?

Log in

No account? Create an account
 
 
21 February 2011 @ 08:06 am
The Elements of Sexual Tension  
Last week, Wendy Delsol wrote an excellent post on popular romantic archetypes in young adult fiction. Our specific reasons for falling in love with a couple and their story may vary, but they all have at least one thing in common: sexual tension.

Sexual tension is what keeps us readers involved with a couple’s ongoing struggles. It keeps us whipping through the pages, hoping for a touch, a kiss, a proclamation. It’s what makes us tear our hair out every time that touch, kiss, or proclamation is postponed . . . again.

Here are some elements that writers use to create sexual tension, and keep us both loving (and hating!) the ongoing romantic tango.

Physical Attraction

The most obvious element of sexual tension is physical attraction. The moment when two characters first lay eyes on each other can be a powerful one, and often serves as the springboard for pages and pages of longing, desire, and curiosity.

But characters don’t have to be beautiful to have great physical chemistry. Sometimes the most powerful physical attributes are more fascinating than handsome. Scars and abnormalities make a character intriguing, to both a potential mate and the reader. One of my favorite examples of this is in Crazy Beautiful by Lauren Baratz-Logsted, in which the hero has hooks (yes, hooks) for hands. While he’s treated like a freak by other students, the new girl at school finds the hooks strange… but oddly attractive in their strangeness.



“Beauty and the Beast” archetype stories are celebrated for taking advantage of the abnormality-as-attraction technique. (See also: Juliet Marillier’s Heart’s Blood and Alex Flinn’s Beastly.)



That said, great sexual tension is made up of more than physical attributes. The best romantic couples are faced with a balancing act of push and pull, give and take—they are simultaneously being drawn closer together while also being pushed farther apart. In other words…

There Is Something Pulling the Couple Together . . .

In fact, the best chemistry comes about when there are two things drawing them together: something external and something internal.

An external force might be that they go to the same school together (and switching schools is not an option), or are working together on a very important project, or perhaps the hero is trying to solve a mystery in which the heroine is his prime suspect. There is something that keeps their paths crossing again and again.

But being in the same room all the time isn’t enough to make a couple fall in love. There is usually an internal force drawing them together as well. There is something about the heroine’s personality that the hero is drawn to, and vice versa. Perhaps he admires her intelligence, a unique skill she has, her strength or bravery, her goodness, or her generosity. Maybe they share a common interest or similar morals.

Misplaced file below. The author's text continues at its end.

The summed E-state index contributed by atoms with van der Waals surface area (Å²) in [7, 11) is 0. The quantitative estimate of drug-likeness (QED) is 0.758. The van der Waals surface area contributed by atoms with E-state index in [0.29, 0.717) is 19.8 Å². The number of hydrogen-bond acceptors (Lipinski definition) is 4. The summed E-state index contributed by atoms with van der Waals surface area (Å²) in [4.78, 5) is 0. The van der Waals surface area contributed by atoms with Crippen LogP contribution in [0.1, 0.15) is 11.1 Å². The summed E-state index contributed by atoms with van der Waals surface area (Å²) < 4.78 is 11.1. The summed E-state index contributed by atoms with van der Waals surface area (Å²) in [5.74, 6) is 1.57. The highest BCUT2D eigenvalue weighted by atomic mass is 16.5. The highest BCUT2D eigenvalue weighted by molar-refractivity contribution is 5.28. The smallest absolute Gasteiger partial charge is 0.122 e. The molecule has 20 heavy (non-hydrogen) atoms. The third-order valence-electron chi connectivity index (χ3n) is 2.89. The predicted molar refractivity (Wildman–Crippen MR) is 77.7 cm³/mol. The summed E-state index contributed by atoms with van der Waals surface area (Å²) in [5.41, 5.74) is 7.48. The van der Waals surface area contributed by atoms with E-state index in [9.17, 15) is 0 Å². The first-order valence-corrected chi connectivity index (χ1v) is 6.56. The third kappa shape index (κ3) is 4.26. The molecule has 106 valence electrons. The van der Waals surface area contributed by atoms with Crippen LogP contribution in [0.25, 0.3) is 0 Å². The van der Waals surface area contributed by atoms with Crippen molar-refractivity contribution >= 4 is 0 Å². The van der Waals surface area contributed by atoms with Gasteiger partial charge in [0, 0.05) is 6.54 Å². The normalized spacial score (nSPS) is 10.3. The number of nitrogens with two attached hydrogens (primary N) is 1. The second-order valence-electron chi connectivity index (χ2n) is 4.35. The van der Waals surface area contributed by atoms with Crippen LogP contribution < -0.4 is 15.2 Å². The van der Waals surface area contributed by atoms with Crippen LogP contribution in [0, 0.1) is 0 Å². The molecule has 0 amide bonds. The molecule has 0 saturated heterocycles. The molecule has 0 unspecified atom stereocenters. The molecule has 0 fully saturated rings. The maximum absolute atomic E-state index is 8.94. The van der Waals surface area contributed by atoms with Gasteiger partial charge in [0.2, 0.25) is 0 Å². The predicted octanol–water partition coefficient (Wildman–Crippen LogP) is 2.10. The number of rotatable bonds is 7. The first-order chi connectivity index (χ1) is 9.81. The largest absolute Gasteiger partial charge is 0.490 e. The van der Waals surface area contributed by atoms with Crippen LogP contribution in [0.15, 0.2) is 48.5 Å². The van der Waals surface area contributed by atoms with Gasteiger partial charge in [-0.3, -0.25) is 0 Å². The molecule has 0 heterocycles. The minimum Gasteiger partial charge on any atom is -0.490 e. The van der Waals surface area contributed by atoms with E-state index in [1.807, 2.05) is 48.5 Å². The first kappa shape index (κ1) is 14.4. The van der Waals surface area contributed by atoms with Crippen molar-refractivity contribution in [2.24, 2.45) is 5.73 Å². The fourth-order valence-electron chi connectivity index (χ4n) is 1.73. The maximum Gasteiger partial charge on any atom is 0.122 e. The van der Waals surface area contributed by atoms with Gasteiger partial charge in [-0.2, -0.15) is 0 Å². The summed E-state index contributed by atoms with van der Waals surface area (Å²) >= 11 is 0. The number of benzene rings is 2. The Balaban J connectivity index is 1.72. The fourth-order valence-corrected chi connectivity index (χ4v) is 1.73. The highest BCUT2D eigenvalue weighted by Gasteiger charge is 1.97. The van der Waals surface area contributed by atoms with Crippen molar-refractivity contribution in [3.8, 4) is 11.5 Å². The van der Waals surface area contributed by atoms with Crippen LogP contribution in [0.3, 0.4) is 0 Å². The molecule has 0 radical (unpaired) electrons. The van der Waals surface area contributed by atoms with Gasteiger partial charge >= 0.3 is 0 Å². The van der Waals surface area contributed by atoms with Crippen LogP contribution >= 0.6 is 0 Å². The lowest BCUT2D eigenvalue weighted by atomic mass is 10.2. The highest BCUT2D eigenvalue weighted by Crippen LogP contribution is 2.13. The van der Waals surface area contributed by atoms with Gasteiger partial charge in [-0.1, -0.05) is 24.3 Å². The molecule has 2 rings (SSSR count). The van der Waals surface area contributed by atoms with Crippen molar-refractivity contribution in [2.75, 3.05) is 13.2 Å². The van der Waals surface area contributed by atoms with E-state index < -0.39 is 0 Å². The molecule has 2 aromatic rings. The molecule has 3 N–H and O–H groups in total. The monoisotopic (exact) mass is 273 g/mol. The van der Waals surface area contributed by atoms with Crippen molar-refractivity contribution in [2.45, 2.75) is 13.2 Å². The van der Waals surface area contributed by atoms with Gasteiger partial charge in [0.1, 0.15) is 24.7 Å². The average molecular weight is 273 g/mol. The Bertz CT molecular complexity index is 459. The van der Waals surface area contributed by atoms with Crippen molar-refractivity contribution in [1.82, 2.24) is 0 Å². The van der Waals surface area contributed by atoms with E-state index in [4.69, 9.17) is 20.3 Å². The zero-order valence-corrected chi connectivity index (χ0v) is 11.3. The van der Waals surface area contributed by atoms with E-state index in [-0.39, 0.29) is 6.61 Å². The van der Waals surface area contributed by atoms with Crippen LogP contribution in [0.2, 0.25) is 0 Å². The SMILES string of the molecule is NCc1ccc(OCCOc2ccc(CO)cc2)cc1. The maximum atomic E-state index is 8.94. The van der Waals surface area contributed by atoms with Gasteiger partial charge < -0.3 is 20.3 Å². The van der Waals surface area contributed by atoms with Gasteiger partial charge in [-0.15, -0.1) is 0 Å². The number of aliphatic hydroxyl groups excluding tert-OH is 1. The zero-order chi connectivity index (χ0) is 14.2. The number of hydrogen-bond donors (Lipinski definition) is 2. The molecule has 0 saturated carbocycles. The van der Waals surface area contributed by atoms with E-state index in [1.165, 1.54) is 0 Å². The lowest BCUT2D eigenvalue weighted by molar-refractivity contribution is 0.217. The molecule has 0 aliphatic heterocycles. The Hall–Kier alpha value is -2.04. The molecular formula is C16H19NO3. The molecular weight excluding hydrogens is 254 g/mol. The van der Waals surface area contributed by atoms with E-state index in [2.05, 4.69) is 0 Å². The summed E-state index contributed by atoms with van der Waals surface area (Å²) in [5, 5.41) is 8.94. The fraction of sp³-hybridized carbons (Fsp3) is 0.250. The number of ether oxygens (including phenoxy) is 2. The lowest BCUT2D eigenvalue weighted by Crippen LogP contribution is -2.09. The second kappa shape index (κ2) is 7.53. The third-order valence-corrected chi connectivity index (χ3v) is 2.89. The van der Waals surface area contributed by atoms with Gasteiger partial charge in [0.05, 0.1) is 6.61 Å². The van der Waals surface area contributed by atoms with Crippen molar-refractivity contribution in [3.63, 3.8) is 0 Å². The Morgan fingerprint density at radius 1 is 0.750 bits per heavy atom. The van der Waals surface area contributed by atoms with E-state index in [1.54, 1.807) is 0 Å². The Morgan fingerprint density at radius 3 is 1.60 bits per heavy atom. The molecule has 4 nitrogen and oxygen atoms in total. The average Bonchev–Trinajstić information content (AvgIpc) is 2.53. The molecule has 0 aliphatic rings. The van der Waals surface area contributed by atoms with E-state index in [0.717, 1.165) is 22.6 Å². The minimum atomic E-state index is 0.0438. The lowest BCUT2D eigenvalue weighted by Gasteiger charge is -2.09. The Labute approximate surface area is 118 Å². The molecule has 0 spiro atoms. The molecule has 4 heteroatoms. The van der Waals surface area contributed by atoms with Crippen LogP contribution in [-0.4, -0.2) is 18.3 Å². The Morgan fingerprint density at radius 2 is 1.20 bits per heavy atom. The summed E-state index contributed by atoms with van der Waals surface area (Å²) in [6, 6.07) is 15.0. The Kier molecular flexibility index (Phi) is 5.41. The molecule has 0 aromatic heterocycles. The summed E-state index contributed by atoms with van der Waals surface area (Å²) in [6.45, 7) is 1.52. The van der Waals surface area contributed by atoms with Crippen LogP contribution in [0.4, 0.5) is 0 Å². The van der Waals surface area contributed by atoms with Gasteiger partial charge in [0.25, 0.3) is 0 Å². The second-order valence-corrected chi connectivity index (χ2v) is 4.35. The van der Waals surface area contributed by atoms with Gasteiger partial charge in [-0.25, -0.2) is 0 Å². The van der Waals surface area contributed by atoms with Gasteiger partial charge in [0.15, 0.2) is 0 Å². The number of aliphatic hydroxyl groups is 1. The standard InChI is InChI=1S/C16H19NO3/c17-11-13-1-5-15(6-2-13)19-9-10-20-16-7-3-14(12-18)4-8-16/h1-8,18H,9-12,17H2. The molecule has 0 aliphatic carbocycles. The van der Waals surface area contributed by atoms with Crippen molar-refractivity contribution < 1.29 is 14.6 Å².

Compare Disney’s Cinderella to one of my favorite retellings, Ella Enchanted by Gail Carson Levine. While the Disney prince falls in love-at-first-sight with a beautiful girl, Levine’s Prince Charmand falls for Ella because of her sharp wit, intelligence and, to some degree, her hot-headedness, making for a much more believable crush. The sexual tension that arises between them is almost palpable.

But There Is Also Something Pushing Them Apart

That said, if all a couple had were reasons to be together, then they would just get together, right? Where's the tension in that? Which is why the most intense sexual tension has an equally strong, or stronger, element keeping the would-be-lovers apart. Again, this can be an external or an internal force working against true love. Oftentimes, there will be both.

External forces could be a family that disapproves of the relationship, a jealous friend conniving to keep the couple apart, or a villain who swoops in and kidnaps the girl just as things are heating up.

These things are all great for plot and twists and turns, but it’s the internal forces keeping a couple apart that spark the hottest tension. Heroes and heroines may have deep biases against each other—the heroine who despises men who flaunt their strength and muscles versus the hero who is a star athlete. Or the hero who is convinced that the heroine deserves much better than he could give her, and goes out of his way to make her think so as well. These are internal obstacles they must overcome to be together.

An obvious example is Stephenie Meyer’s Twilight. Love the book or hate it, I believe the sexual tension between Edward and Bella (will he kiss her or will he kill her?) is at the heart of the book’s success. A favorite example of mine is Kristin Cashore’s Graceling, in which Katsa fights against her growing feelings for Po because of her initial distrust of Po’s grace, and also her desire for independence.



Postponing Satisfaction

Once the foundation for sexual tension is laid, the struggle for the characters begins. Every step forward in the relationship, such as a compliment or a subtle caress, can be just as quickly snatched away, and it’s the constant, just-out-of-reach promise of a happy resolution that keeps us rooting for a fictional couple until the very end.

What are some of your favorite books that display great sexual tension? What made the relationship so intense?